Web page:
To be trafficked, and forced to live and work where you have not chosen; this is hell. Your captor counts your value in dollars, not in your humanity, and so treats you with the indifference a bad tradie treats his tools.
To be in pain, constantly without end; this is hell. Pain holds your body prisoner and you are unable to live as you wish because of the pain.
To be abused, and to live with memories of abuse; this is hell. Someone you trusted violated you and treated you just like a willful child stomping on a toy.
In his Divine Comedy, Dante describes the descent through the circles of Hell (L’Inferno). In a region called Ptolomea are those who have been thrown deep into Hell for treachery to their guests. These are people who insinuate themselves in a position of trust and use that power to take advantage of their victims. Significantly, Dante believes that these people die at the moment of their crime; their body may live on, but their soul is thrown immediately to this bottom part of hell.
In the world of Dante’s poem, there’s justice in this punishment. The Australian churches now must allow justice to be dealt both to the perpetrators of sexual abuse, and also to those who, by action or inaction, covered up those crimes.
I want to give little oxygen here to perpetrators, however.
Rather, consider the hell of being a victim of abuse: the inability to trust; the devaluing of the self; the trauma of being violated, and the secondary, and sometimes worse, trauma of remembering it. There is a shocking trauma for those who recover a memory long repressed. There’s the ongoing trauma of flashbacks and dreams. Relationships take on extra challenges. Some victims become hypervigilant, expecting at every moment something bad to overtake them. Taken together, this is hell lived out in daily experience, like a young woman trafficked, or the person experiencing high levels of pain every day.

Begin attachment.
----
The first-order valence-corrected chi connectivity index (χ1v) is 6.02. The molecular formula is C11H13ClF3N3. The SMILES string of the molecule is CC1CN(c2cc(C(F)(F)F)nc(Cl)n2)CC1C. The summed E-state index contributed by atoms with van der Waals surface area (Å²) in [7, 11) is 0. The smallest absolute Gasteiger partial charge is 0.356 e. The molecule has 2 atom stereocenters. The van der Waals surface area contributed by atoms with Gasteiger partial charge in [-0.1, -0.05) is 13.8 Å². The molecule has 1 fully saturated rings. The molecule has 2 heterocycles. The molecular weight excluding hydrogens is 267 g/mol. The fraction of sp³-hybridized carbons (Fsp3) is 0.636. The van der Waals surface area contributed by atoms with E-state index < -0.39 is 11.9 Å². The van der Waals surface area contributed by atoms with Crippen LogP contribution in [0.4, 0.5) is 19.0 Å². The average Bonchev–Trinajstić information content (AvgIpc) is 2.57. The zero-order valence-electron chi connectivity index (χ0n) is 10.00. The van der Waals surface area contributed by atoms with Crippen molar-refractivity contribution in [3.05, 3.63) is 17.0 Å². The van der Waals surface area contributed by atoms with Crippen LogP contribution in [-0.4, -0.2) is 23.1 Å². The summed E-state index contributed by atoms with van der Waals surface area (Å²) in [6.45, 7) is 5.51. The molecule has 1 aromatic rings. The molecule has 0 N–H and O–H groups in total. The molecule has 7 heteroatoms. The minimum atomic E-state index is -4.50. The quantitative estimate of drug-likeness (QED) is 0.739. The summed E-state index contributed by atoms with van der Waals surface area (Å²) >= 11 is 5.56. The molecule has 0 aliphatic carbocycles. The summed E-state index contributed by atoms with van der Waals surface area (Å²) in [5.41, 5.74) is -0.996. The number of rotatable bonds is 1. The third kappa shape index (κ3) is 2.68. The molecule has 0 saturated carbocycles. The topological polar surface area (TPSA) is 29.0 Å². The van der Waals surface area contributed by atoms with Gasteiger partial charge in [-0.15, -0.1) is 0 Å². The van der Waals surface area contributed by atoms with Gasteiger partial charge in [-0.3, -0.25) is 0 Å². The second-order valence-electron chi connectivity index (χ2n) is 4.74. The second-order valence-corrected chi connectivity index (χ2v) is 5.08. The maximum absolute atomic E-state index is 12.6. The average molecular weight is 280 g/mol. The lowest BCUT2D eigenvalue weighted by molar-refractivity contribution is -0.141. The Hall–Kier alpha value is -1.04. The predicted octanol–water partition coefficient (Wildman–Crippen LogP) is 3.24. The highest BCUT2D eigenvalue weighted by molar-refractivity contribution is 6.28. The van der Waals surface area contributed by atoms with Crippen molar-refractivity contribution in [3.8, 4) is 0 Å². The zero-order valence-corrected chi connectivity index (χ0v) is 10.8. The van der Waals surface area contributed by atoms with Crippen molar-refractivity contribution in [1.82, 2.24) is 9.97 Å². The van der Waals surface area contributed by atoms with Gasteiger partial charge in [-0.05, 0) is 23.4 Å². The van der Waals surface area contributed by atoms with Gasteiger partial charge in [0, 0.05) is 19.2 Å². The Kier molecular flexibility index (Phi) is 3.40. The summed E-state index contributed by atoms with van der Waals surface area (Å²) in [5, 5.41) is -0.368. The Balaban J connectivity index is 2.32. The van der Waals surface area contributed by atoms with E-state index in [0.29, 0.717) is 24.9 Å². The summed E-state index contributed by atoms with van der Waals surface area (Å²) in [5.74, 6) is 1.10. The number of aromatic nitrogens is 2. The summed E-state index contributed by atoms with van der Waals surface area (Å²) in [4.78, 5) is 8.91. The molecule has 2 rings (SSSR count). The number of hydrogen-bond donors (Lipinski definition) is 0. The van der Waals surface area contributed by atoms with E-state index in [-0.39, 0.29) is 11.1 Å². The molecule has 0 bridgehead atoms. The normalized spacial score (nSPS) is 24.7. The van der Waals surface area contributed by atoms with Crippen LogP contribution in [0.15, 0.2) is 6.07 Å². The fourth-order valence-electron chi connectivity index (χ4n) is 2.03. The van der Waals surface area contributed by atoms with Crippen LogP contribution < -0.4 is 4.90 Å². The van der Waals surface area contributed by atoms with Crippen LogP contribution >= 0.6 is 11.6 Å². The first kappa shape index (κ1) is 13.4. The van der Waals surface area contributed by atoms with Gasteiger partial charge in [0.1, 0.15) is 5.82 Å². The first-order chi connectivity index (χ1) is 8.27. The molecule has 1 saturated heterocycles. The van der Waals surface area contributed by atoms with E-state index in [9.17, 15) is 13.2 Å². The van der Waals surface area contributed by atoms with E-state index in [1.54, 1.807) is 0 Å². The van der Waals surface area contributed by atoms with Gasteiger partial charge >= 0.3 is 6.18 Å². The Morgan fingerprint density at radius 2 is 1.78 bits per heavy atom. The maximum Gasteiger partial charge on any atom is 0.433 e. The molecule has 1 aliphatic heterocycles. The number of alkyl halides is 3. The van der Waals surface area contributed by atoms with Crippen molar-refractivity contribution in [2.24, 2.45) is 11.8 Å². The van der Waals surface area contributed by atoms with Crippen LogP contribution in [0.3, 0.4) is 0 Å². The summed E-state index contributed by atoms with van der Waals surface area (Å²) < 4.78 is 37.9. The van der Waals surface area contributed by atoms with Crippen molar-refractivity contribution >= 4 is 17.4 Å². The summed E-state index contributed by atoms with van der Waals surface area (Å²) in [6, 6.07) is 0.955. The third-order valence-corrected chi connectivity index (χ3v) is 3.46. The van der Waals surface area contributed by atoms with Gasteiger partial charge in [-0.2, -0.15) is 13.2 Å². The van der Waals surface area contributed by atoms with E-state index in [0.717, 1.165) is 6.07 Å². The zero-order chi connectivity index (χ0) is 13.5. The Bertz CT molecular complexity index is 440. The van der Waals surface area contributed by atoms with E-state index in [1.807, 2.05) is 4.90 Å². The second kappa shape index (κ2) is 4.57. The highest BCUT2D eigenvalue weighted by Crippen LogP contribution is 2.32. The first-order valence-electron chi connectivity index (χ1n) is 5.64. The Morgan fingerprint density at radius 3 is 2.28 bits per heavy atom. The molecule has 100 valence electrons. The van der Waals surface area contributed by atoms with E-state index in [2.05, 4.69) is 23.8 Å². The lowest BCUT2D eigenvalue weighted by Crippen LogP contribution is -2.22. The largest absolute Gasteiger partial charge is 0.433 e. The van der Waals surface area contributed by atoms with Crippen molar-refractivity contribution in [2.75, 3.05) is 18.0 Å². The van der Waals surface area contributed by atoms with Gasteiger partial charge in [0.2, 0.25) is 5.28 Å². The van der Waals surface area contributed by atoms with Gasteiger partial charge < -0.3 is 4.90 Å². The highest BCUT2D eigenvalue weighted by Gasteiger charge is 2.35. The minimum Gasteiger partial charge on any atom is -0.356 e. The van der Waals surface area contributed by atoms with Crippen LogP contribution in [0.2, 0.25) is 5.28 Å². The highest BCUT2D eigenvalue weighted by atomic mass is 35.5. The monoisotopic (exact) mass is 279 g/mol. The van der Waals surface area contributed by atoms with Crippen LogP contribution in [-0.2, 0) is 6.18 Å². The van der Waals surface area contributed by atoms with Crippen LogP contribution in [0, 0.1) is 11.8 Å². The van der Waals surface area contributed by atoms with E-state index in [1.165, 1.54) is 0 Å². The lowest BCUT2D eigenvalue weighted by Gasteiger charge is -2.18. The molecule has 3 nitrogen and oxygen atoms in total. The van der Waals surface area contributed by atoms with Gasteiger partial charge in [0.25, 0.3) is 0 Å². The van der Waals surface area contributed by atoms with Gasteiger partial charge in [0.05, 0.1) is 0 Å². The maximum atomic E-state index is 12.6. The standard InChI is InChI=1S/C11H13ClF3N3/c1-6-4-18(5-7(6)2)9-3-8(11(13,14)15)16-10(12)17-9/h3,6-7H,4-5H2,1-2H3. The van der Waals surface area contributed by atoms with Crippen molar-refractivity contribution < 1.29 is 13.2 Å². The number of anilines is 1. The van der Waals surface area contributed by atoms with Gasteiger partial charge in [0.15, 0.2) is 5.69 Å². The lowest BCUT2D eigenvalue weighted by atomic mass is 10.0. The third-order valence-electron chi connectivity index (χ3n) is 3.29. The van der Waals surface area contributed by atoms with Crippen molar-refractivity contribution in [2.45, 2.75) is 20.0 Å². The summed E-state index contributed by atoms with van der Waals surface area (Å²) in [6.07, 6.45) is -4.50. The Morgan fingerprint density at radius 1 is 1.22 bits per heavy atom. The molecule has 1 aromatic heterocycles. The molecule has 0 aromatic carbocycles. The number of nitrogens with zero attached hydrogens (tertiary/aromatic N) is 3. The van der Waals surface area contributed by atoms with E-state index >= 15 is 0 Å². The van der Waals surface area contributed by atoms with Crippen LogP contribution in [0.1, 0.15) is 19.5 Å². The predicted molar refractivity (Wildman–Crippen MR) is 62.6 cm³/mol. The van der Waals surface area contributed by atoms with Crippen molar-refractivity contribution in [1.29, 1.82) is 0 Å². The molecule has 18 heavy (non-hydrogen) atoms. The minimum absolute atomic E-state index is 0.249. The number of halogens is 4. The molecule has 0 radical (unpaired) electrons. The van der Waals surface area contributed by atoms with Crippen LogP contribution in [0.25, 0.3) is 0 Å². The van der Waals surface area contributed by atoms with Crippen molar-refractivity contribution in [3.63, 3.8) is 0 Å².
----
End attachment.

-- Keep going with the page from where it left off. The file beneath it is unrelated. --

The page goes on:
Is ‘victim’ the right word? Many prefer ‘survivor’. While a person remains without hope, then they are in hell: they are a victim of the violence done to them.
Being destroyed by abuse, or corroded by pain, or forcibly held become hell when the victim can see no way out. This person understands that their situation will go on unchanged for ever. It is hell, and one of the four last things: an ultimate reality.
Christian faith reveals God who can undo the final reality of death. Death, the end, is no longer the end. The God who has power to raise Jesus from the dead has power to release victims from hell. The person who believes there is a future becomes a survivor, literally, one who lives beyond.
Christian faith bears witness, in the hells which people experience, to the reality of hope. This is the key which unlocks the door of hell. Hope is the secret ingredient which explodes the murderous captors of this world.
We must believe in hell because it is part of people’s lived experience. We are invited, however, to grasp hope, because hope turns victims into survivors, and eventually into joyful survivors; hope destroys hell.
In the name of + the living God, Father, the Son and the Holy Spirit.
You are very welcome to this service. Thanks for bringing your owners with you. I hope you enjoy being here with other animals, and you don’t find that Labrador too big, or that cat too smelly!
There’s a wild story about Saint Francis of Assisi, preaching and birds. Today we mark St Francis’ day, technically on October 4, and this saint, who lived 800 years ago, has a large part in our hearts. We like him partly because he seemed to have a special rapport with you animals.
The story starts with Saint Francis preaching. Saint Francis had a beautiful voice. In fact, one of the brothers, who used to be known for his elegant, resonant beautiful speaking voice, thought he was the best speaker in Italy, until he heard Saint Francis and was so spell-bound he joined the Brothers.
But on this occasion Francis was having trouble. A group a swallows was making a racket. ‘Little Sisters,’ St Francis said, ‘no-one can hear the words of the Gospel because of your noise. Please be quiet until I have finished my sermon.’ And they were. And so were the people. They were so moved that they wanted to follow him, leave their town, and become wandering preachers like him.
‘Don’t be in a hurry,’ St Francis, ‘and don’t leave, and I’ll arrange everything for your life with God.’ So St Francis set up the Third Order, which consists of Christians who want St Francis as their guide in Christian living, but who, unlike the Brothers, live in their own homes and get married. This Third Order still exists. My wife Rae and I are members of it.